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Home Various Revenue Concepts Revenue Curves of an Individual Firm Under Perfect Competition

 

Revenue Curves of an Individual Firm Under Perfect Competition:

 

While discussing the assumptions of perfect competition, we have stated that in a perfect competition, the number of buyers and sellers is so large that an individual buyer or an individual seller cannot influence the market price.

 

A firm has to sell its products at the market price prevailing in the market. The buyers have also perfect knowledge of the quality and prices of the commodities which they wish to purchase. Similarly, a factor knows the reward which is paid to the similar factor in the country. In addition to these, the factors of production are perfectly mobile. They can freely move from one place to another place, from one occupation to another occupation, and no artificial barriers are imposed upon them by the state. The sellers sell identical and homogeneous goods.

 

Under the conditions stated above, there will be one price for the identical goods in all parts of the market. If any seller wishes to sell its goods at a price lower than the market price, its goods will be sold in no time as all the buyers have perfect knowledge of the market. If he keeps the price higher than the market price, the goods will not be sold. The seller in order to get the maximum profit will have to sell its total output at the prevailing market price as is shown in the two figs. given below:

 

Diagram/Figure:

 

 

In the fig. (14.1) markets demand and supply curves intersect at point K. KL, i.e. $5 is the market price.

 

 

In Fig. (14.2) DD is the demand curve which an individual firm has to face. A firm whether it produces 5 units or 50 units has to sell its product at the prevailing market price, i.e., at $5. If at any time the aggregate demand rises, and the price settles at PR (i.e., $8), then an individual seller can sell its products at $8. He will face the new demand curve D1 D1 as is shown in fig. (14.2).

            

Under perfect competition, the additional output is sold at the price at which, the first unit is sold. The average revenue curve is, therefore, always equal to marginal revenue and so both the curves AR and MR coincide.

 

For instance, when the market prices of a commodity is $5 per unit, the firm sells 10 units. The total revenue of the firm is $50. If it wishes to sell 11 units, an individual firm cannot alter the market price. So it has to sell the additional units also at $5. The total revenue of the firm by selling 11 units will be $5. The addition made to the total revenue by selling one more unit, i.e.. MR is $5. The average revenue is also found by dividing the total revenue by the number of goods sold $( 50 / 10 = 5, 55 / 11 = 5, 60 / 12 = 5). We therefore, find that in perfect competition marginal revenue, average revenue and price are the same. So these curves also coincide as is illustrated in the schedule and diagram.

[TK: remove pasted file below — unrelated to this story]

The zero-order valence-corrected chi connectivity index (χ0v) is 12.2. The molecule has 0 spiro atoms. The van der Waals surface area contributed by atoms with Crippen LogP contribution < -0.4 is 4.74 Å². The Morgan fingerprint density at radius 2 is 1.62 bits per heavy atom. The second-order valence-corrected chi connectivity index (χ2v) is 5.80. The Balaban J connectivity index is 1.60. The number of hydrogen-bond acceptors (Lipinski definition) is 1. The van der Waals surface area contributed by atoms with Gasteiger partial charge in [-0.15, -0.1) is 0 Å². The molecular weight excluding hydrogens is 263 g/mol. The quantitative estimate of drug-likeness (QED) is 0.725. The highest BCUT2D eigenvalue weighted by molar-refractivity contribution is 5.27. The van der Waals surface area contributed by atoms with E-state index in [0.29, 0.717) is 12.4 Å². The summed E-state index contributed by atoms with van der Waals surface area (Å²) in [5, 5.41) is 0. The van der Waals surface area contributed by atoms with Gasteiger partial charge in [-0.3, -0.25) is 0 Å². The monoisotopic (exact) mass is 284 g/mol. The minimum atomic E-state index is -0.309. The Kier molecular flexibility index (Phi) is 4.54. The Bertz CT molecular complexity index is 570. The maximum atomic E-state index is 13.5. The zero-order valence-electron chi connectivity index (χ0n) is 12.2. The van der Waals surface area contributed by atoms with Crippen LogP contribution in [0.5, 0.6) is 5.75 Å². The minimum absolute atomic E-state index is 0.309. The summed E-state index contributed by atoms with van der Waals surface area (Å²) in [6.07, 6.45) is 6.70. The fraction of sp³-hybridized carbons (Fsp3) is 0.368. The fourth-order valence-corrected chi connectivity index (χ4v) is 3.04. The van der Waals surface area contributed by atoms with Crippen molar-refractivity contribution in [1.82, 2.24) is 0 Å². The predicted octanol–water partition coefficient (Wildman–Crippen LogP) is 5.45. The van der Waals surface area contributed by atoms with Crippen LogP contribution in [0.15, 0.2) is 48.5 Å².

Schedule:

 

Units

Price Per Unit ($)

Total Revenue ($)

Marginal ($)

Average Revenue ($)

10

5

50

5

5

11

5

55

5

5

12

5

60

5

5

13

5

65

5

5

14

5

70

5

5

15

5

75 

5

5

16

5

80

5

5

 

The demand curve which a firm has to face in a perfect competitive market is a horizontal straight line parallel to the quantity axis. The MR and AR curves coincide with the price line DD/. Here MR = AR = Price as is shown in figure 14.3.

 

Relevant Articles:

Types/Kinds of Revenues
Revenue Curves of an Individual Firm Under Perfect Competition

Revenue Curves of an Individual Firm Under Imperfect Competition

 

Principles and Theories of Micro Economics
Definition and Explanation of Economics
Theory of Consumer Behavior
Indifference Curve Analysis of Consumer's Equilibrium
Theory of Demand
Theory of Supply
Elasticity of Demand
Elasticity of Supply
Equilibrium of Demand and Supply
Economic Resources
Scale of Production
Laws of Returns
Production Function
Cost Analysis
Various Revenue Concepts
Price and output Determination Under Perfect Competition
Price and Output Determination Under Monopoly
Price and Output Determination Under Monopolistic/Imperfect Competition
Theory of Factor Pricing OR Theory of Distribution
Rent
Wages
Interest
Profits
Principles and Theories of Macro Economics
National Income and Its Measurement
Principles of Public Finance
Public Revenue and Taxation
National Debt and Income Determination
Fiscal Policy
Determinants of the Level of National Income and Employment
Determination of National Income
Theories of Employment
Theory of International Trade
Balance of Payments
Commercial Policy
Development and Planning Economics
Introduction to Development Economics
Features of Developing Countries
Economic Development and Economic Growth
Theories of Under Development
Theories of Economic Growth
Agriculture and Economic Development
Monetary Economics and Public Finance

History of Money
 

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